His Baby Dilemma by Catherine Lanigan

❤️❤️❤️❤️❤️ – 5 hearts

Grace Railton had a crush on Mica Barzonni ever since they shared a kiss as teenagers, but she didn’t get the sense that the attraction was mutual. Twelve years later when Grace’s aunt Louise has back surgery and Grace leaves her home in Paris to come help out at The Louise House, her aunt’s ice-cream shop in Indian Lake, Indiana, Mica and Grace get reacquainted. He’s still unimaginably handsome with his black hair and Mediterranean blue eyes. The only difference is that he’s lost the use of his left arm and shoulder after an injury he suffered while trying to repair his mother’s car. The two become caught up in emotions, but their cozy reunion is short lived. Grace returns to her career in Paris and Mica doesn’t hear a word from her until fifteen months later when she is back in Indian Lake, about to present Mica Barzonni with the shock of his life—their six month old son, Jules.

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My concept of Mica Barzonni

After this shocking revelation, is Grace serious about wanting Mica to take care of Jules for a few months while she goes back to Paris to nurture her current career opportunities? Mica isn’t happy about this proposition, and he makes his thoughts on that clearly known. There’s no doubt he still has feelings for Grace, which he doesn’t make known, but their goals are so dissimilar. Mica’s a farm boy interested in farm equipment and machinery. Grace is a fashion designer who grew up in pursuit of the next beauty pageant. Mica has always downplayed Grace’s ambitions, considering them foolish. In his mind they could never be compared to the hard work and dedication that’s needed to run a farm. But after observing her at work one day, in her element, he’s forced to admit that there’s a lot more to the fashion world than he’d realized. Might he have misjudged her? His feelings of anger and betrayal are being replaced by admiration and love. But Mica’s reluctance to express his feelings might cause him to lose Grace forever. And he may be running out of time since it seems there’s an interested Frenchman on Grace’s heels ready to snatch her up.

I have to admit that I wasn’t crazy about Grace when I started reading this book. She was a difficult character to assess initially. I felt like her work ambition was eclipsing her role as mother to little Jules. But as the book progressed she redeemed herself. I saw how much she loved her baby and how conflicted she was. I recognized that Mica was unsure of himself, mostly because of his accident and the perceived limitations it imposed. Also, he’d been a loner and a brooder for most of his life and it was difficult for him to be vulnerable with anyone, including Grace. The two of them drove me nuts at times, suppressing their feelings for each other, but I grew to love them. The scenes with Mica and Jules were so utterly heartwarming that it made me feel, momentarily, like I wanted to have a little baby around again. Well…a grandbaby maybe, LOL.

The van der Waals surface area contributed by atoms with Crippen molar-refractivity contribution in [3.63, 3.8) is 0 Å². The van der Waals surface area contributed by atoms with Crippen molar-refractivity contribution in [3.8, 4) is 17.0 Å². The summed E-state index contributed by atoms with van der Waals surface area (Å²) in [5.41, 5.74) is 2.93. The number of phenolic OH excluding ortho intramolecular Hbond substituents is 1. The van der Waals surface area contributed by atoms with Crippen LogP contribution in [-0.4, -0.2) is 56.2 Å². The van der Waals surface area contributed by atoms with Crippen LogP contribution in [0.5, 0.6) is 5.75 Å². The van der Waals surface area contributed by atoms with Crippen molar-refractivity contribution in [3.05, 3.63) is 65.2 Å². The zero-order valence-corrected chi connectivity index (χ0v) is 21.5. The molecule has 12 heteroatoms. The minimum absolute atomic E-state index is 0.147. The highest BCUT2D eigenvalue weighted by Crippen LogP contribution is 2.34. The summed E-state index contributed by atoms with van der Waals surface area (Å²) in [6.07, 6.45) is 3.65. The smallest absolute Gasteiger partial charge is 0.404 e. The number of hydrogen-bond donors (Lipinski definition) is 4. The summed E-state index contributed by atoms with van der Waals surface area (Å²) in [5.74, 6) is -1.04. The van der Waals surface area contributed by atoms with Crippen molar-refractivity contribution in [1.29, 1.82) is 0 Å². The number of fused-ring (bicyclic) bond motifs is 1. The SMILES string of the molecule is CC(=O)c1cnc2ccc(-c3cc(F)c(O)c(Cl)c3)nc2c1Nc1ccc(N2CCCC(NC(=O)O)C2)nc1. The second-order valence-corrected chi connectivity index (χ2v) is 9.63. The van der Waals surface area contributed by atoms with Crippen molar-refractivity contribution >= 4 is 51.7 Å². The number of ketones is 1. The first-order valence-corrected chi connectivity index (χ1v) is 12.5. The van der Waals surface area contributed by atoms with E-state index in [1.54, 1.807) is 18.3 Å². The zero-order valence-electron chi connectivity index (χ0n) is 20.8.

I LOVED this book. It touched me. And Catherine Lanigan’s worldliness with regard to subject matter—fashion and machinery in this case, gave me insight which I appreciated since I love learning new things when I read. Her knowledge, wisdom, and/or research shines through in her books and gives them a depth that I find particularly enjoyable. Definitely recommended for lovers of sweet romance.

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Thank you for reading. Have a great day!!

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Under an Adirondack Sky by Karen Rock


⭐️⭐️⭐️⭐️

Summary:

Rebecca Day’s job is in jeopardy. She works in the public school system as a school psychologist for at-risk teenagers, but it’s unlikely that her tenure will be approved since faculty and parents are not thrilled about her low-key disciplinary methods. Determined to prove her worth and retain her position, Rebecca proposes a retreat to Tupper Lake in the Adirondacks with the school’s troubled adolescents, initiating a pilot program that she feels will help them with their behavioral issues. For one of the troubled students she counsels, Connor Walsh, this program’s success is particularly important because if he doesn’t make significant progress he will be expelled from school. Aiden Walsh, his older brother and guardian, is too busy working long hours at the family business to give Connor the attention he needs. Rebecca observes Aiden’s distracted presence at meetings pertaining to his brother’s future and pegs him an uninterested workaholic. Aiden thinks Rebecca’s methods are overly lax and ridiculous. The two don’t hit it off very well, especially when Rebecca makes Aiden aware that he’s required to accompany Connor on their Adirondack adventure. Things start out rough, but time away from their everyday lives reveals unique circumstances and positive qualities that neither realized the other possessed. But can Aiden make his brother the priority when his heart is being pulled in another direction?